I used to love horse racing.
It was in my blood.
My grandparents always had the Daily Racing Form at their kitchen table. Their bookie brought it by their old shotgun house on Lampton Street every morning. My grandmother was arrested by the FBI in 1974 for placing a $50 bet on a horse over the telephone.
I could walk from my house to the Twin Spires.
I can hardly stand to go to the track anymore.
Especially this past week — a week that has seen more death than I can ever recall at Churchill Downs — there has been an almost daily reminder of how brutal this sport is.
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Seven horses die at Churchill Downs
Since April 27, two horses collapsed and died and five others had to be given a cocktail of drugs that killed them because of injuries to their legs.
The latest to go down was Freezing Point, a 50-1 longshot who pulled up in the stretch in Saturday's 8th race, after his trainer said he took a bad step.
Before that, it was Chloe’s Dream, a gelding in the second race Saturday. He pulled up lame in the first turn and had to be vanned off before he was put down.
Another horse was vanned off in an equine ambulance.
Horses have been dying in this sport since the beginning of time; I’ve had misgivings about the sport for years.
The first death I can recall was Ruffian, the great filly who snapped a couple of sesamoid bones in her right front leg during a match race at Belmont Park against Kentucky Derby winner Foolish Pleasure.
That was in 1975, when I was 9 and coming off the high of Secretariat winning the Triple Crown two years earlier and the 100th running of the Kentucky Derby a year later.
I didn’t understand then why a horse had to die because of a broken leg. I guess there’s a part of me that still doesn’t.
Go for Wand went down in the 1990 Breeder’s Cup, again at Belmont, and tore a couple of ligaments. When the jockey rolled out of the way so he didn’t get trampled by other horses, Go for Wand popped up and began running on three legs — the fourth leg flopping as she ran.
The pictures in Sports Illustrated were horrific.
For me, it was the worse thing I had ever seen on a horse track until 15 years ago.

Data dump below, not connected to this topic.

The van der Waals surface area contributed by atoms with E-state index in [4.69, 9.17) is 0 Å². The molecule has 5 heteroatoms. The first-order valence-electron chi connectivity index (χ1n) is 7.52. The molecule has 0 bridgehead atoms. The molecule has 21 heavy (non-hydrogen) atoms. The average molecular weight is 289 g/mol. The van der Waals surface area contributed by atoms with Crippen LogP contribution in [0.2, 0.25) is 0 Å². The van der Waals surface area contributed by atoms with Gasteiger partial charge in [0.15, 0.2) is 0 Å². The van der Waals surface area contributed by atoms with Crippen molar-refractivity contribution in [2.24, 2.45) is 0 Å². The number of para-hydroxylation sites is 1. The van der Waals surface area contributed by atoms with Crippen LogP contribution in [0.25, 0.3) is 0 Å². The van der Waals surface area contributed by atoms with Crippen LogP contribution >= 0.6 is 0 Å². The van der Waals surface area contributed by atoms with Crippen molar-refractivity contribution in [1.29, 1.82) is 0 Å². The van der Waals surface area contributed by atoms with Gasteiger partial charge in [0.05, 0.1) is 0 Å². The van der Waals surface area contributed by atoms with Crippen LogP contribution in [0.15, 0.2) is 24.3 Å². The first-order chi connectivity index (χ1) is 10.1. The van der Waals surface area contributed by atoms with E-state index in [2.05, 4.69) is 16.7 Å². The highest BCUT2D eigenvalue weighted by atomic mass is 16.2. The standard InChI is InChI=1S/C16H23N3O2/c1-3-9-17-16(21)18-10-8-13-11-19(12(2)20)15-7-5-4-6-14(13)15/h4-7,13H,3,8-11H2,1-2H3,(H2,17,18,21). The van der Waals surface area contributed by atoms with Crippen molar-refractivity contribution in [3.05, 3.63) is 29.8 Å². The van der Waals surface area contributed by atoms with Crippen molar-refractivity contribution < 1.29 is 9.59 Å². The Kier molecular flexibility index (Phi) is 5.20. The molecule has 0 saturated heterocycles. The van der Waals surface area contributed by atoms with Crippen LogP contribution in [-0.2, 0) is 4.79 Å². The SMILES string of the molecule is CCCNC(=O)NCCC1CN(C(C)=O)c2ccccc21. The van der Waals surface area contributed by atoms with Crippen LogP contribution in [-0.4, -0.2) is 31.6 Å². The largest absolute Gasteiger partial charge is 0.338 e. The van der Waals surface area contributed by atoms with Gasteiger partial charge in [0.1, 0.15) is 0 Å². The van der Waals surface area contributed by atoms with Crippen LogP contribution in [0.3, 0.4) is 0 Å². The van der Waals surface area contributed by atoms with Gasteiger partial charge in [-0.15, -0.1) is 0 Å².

That’s when the owners of the highly regarded filly, Eight Belles, decided to put her up against the boys in the 134th Kentucky Derby.
She finished second, a few strides behind Big Brown, and then just beyond the finish line, she fell, snapping the cannon and sesamoid bones in both her front legs. They killed her on the track.
They didn’t have a choice.
That one, I saw in person, watching from the roof of Churchill Downs.
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Can the sport of horseracing survive these deaths?
I know the arguments for these horses, that they wouldn’t even exist if we weren’t breeding them to run in races; or conversely, if they weren’t in races, they would be running in fields with holes in the ground and snapping bones in those pencil-thin legs.
I get it and don’t care. It's a brutal sport and I really don't want to watch.
We still don’t know yet what caused two horses, both of them under the care of trainer Saffie Joseph Jr., to die sudden deaths. Churchill did what it should have and suspended Joseph; the Kentucky Horse Racing Commission did what it needed to do and scratched Joseph's Derby contender.
But we have to think we may have something to do with the other horses breaking their legs as jockeys coax them toward the finish line. We’ve used selective breeding to create a line of horses with huge engines and spindly legs that just can’t take the pounding.
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Horseracing is already a niche sport that struggles outside of the big events like the Triple Crown races and the Breeder’s Cup. It’s hard to imagine the sport surviving too many deaths; people generally don't want to watch blood sports.
It lost me when Eight Belles went down.
Now when I watch a horse race, I don’t root for the horses in an exacta box to finish first and second. I root for them to make it to the barn alive, and I hold my breath as they thunder down the stretch.
My grandparents saw it differently. They loved it for the sport.
I just hate it for the death.
Joseph Gerth can be reached at email@example.com.
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This article originally appeared on Louisville Courier Journal: 7 horses died at Churchill Downs, exposing brutality of Kentucky Derby